Aesthetics of Indian Sculpture 

Saturday, May 29, 2010 5:16:46 PM

-R.S. Bisht
The sun kissed the surface of the water and the lotus bloomed. A pair of floating swans started dancing around it. The sound pierced through the bosom of the air and the universe woke up. The man stood up and bowed his head with folded hands to welcome the day break of human civilization. Nature became his first teacher. Fear and faith kept changing places till faith dominates fear resulting into system of life governed by religious codes. Man started giving shape to his ideas in many different ways. Gods were to be worshipped and their images were to be made. Hence Indian Sculpture is the form of a way of life where transcendental reality is experienced in actual shapes and their relations. The shapes are those of nature and of art.

Art supplies the body in which God is made real in certain configuration, peculiar to Indian sculpture of all ages. This mode of experiencing the way of life evolves its own themes and plastic symbols. It flourished for a period of five thousand years which can be classified in three main groups, for example, Ancient Indian Sculpture, Classical Sculpture 200BC to 800AD and the Medieval Sculpture 800AD to 1300AD. Unlike the Greeks who perfected merely the beauty of the human body, Indian Sculpture modelled what had a primary significance to him as an integral part of a supra-personal connectedness of life. In art, as Tagore said, ‘Man reveals himself and not his objects.’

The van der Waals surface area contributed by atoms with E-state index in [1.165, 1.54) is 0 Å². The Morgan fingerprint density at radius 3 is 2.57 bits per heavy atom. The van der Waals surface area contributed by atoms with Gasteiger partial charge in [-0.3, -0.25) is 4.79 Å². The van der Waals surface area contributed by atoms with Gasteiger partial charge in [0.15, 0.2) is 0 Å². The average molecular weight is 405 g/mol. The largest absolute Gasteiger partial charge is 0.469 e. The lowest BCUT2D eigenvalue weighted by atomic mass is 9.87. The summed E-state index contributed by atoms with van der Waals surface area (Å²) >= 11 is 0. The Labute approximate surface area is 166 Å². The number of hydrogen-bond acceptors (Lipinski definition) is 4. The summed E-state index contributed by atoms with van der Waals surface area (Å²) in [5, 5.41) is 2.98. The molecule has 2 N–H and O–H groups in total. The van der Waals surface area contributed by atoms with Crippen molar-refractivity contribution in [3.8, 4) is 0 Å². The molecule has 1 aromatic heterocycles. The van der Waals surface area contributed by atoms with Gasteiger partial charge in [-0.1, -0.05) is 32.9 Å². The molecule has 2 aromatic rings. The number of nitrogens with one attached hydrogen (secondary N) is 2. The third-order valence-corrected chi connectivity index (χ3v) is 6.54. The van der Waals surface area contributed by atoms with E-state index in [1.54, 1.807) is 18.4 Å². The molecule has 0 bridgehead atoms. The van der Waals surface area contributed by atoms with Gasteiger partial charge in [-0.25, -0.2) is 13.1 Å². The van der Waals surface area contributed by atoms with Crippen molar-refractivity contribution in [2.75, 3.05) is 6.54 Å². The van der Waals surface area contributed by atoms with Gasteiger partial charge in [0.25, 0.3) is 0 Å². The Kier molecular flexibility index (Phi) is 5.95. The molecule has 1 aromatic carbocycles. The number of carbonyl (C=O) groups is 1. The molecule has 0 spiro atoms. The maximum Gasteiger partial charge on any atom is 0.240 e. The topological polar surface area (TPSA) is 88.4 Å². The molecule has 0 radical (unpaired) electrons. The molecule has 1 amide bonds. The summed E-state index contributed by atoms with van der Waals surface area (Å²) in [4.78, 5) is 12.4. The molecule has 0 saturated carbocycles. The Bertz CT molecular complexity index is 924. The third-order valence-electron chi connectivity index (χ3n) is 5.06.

Hence realism in Indian art is not an endeavour as in Western art but it is an unavoidable condition. The profound and partly over exaggerated modelling may not suggest any action but it depicts the vitality. Human figures are created with the multiplicity of the parts of the human body which turns them into the images of super human beings. These multitude heads and limbs represent stages of one movement and indicate the potency of the Super human in the simultaneousness of their presence.

The images have a function to serve and that is to help the worshipper to worship, hence they should be such as they would attract the respect and devotion of the devotees. Therefore, according to shilpa canons, an image to be beautiful must be of contemplative mood. It should be made slightly smiling, pleasant and possess all good signs. The sculptor should absolutely avoid the construction of the mouth which is passionate, impetuous, wrathful, sour, bitter or circular. If the sculptor made beautiful idols on the lines of established norms of aesthetics, many blessings will befall on him and his associates. For example, ‘If the sight of the image is turned toward the left, cattle are destroyed, if upwards, there is loss of wealth, if downcast and violent it would destroy the prosperity of the sculptors, if the forehead becomes too thick, there would be loss of life; if the sides are thick, there would be loss of life; if the arm pit be thick, it would kill the sculptor.